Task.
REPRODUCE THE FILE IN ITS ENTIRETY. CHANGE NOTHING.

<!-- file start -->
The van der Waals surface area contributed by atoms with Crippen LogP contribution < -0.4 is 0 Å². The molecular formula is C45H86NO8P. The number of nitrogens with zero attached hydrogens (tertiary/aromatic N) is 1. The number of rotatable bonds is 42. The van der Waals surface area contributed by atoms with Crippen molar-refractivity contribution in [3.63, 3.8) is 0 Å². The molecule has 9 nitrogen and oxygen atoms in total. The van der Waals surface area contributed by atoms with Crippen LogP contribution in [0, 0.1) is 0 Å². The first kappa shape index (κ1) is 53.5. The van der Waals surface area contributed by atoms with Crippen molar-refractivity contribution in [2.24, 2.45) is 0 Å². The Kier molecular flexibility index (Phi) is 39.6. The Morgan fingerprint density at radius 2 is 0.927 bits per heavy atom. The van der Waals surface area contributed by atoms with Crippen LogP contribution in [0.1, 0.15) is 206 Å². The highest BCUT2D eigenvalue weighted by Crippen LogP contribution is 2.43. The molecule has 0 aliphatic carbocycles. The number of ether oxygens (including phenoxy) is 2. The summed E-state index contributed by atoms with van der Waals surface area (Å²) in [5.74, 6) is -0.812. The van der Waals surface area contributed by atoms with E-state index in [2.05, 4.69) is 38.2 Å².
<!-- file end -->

The van der Waals surface area contributed by atoms with Crippen LogP contribution < -0.4 is 0 Å². The molecular formula is C45H86NO8P. The number of nitrogens with zero attached hydrogens (tertiary/aromatic N) is 1. The number of rotatable bonds is 42. The van der Waals surface area contributed by atoms with Crippen molar-refractivity contribution in [3.63, 3.8) is 0 Å². The molecule has 9 nitrogen and oxygen atoms in total. The van der Waals surface area contributed by atoms with Crippen LogP contribution in [0, 0.1) is 0 Å². The first kappa shape index (κ1) is 53.5. The van der Waals surface area contributed by atoms with Crippen molar-refractivity contribution in [2.24, 2.45) is 0 Å². The Kier molecular flexibility index (Phi) is 39.6. The Morgan fingerprint density at radius 2 is 0.927 bits per heavy atom. The van der Waals surface area contributed by atoms with Crippen LogP contribution in [0.1, 0.15) is 206 Å². The highest BCUT2D eigenvalue weighted by Crippen LogP contribution is 2.43. The molecule has 0 aliphatic carbocycles. The number of ether oxygens (including phenoxy) is 2. The summed E-state index contributed by atoms with van der Waals surface area (Å²) in [5.74, 6) is -0.812. The van der Waals surface area contributed by atoms with E-state index in [2.05, 4.69) is 38.2 Å².